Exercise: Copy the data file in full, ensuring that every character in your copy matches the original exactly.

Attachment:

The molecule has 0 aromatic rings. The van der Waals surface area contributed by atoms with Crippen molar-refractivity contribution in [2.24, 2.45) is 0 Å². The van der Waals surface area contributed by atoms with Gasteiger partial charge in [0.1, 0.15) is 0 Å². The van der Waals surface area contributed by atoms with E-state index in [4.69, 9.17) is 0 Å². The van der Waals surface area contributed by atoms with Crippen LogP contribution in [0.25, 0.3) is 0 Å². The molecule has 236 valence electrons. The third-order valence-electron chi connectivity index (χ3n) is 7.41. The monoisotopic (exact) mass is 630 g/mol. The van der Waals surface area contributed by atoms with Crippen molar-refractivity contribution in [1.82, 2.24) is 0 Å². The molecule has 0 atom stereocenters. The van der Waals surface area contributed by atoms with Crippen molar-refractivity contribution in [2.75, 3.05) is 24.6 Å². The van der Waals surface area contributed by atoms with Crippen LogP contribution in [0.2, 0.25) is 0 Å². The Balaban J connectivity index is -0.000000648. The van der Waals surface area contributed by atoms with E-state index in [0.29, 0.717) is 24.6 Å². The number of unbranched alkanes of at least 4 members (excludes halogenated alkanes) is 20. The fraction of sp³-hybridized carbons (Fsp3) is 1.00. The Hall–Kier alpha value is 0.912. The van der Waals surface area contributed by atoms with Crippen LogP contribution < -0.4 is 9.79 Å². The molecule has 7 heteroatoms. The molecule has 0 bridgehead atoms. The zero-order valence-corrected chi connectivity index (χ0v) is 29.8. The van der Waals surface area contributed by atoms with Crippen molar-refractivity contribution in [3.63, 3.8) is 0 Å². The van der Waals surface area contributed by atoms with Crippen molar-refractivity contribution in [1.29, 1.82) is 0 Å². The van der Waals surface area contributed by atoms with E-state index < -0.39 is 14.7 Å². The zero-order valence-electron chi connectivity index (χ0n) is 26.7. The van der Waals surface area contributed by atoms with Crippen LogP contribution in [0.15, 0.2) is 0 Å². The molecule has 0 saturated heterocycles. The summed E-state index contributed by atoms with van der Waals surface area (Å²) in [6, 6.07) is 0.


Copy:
The molecule has 0 aromatic rings. The van der Waals surface area contributed by atoms with Crippen molar-refractivity contribution in [2.24, 2.45) is 0 Å². The van der Waals surface area contributed by atoms with Gasteiger partial charge in [0.1, 0.15) is 0 Å². The van der Waals surface area contributed by atoms with E-state index in [4.69, 9.17) is 0 Å². The van der Waals surface area contributed by atoms with Crippen LogP contribution in [0.25, 0.3) is 0 Å². The molecule has 236 valence electrons. The third-order valence-electron chi connectivity index (χ3n) is 7.41. The monoisotopic (exact) mass is 630 g/mol. The van der Waals surface area contributed by atoms with Crippen molar-refractivity contribution in [1.82, 2.24) is 0 Å². The molecule has 0 atom stereocenters. The van der Waals surface area contributed by atoms with Crippen molar-refractivity contribution in [2.75, 3.05) is 24.6 Å². The van der Waals surface area contributed by atoms with Crippen LogP contribution in [0.2, 0.25) is 0 Å². The Balaban J connectivity index is -0.000000648. The van der Waals surface area contributed by atoms with E-state index in [0.29, 0.717) is 24.6 Å². The number of unbranched alkanes of at least 4 members (excludes halogenated alkanes) is 20. The fraction of sp³-hybridized carbons (Fsp3) is 1.00. The Hall–Kier alpha value is 0.912. The van der Waals surface area contributed by atoms with Crippen LogP contribution < -0.4 is 9.79 Å². The molecule has 7 heteroatoms. The molecule has 0 bridgehead atoms. The zero-order valence-corrected chi connectivity index (χ0v) is 29.8. The van der Waals surface area contributed by atoms with Crippen molar-refractivity contribution in [3.63, 3.8) is 0 Å². The van der Waals surface area contributed by atoms with Crippen molar-refractivity contribution in [1.29, 1.82) is 0 Å². The van der Waals surface area contributed by atoms with E-state index < -0.39 is 14.7 Å². The zero-order valence-electron chi connectivity index (χ0n) is 26.7. The van der Waals surface area contributed by atoms with Crippen LogP contribution in [0.15, 0.2) is 0 Å². The molecule has 0 saturated heterocycles. The summed E-state index contributed by atoms with van der Waals surface area (Å²) in [6, 6.07) is 0.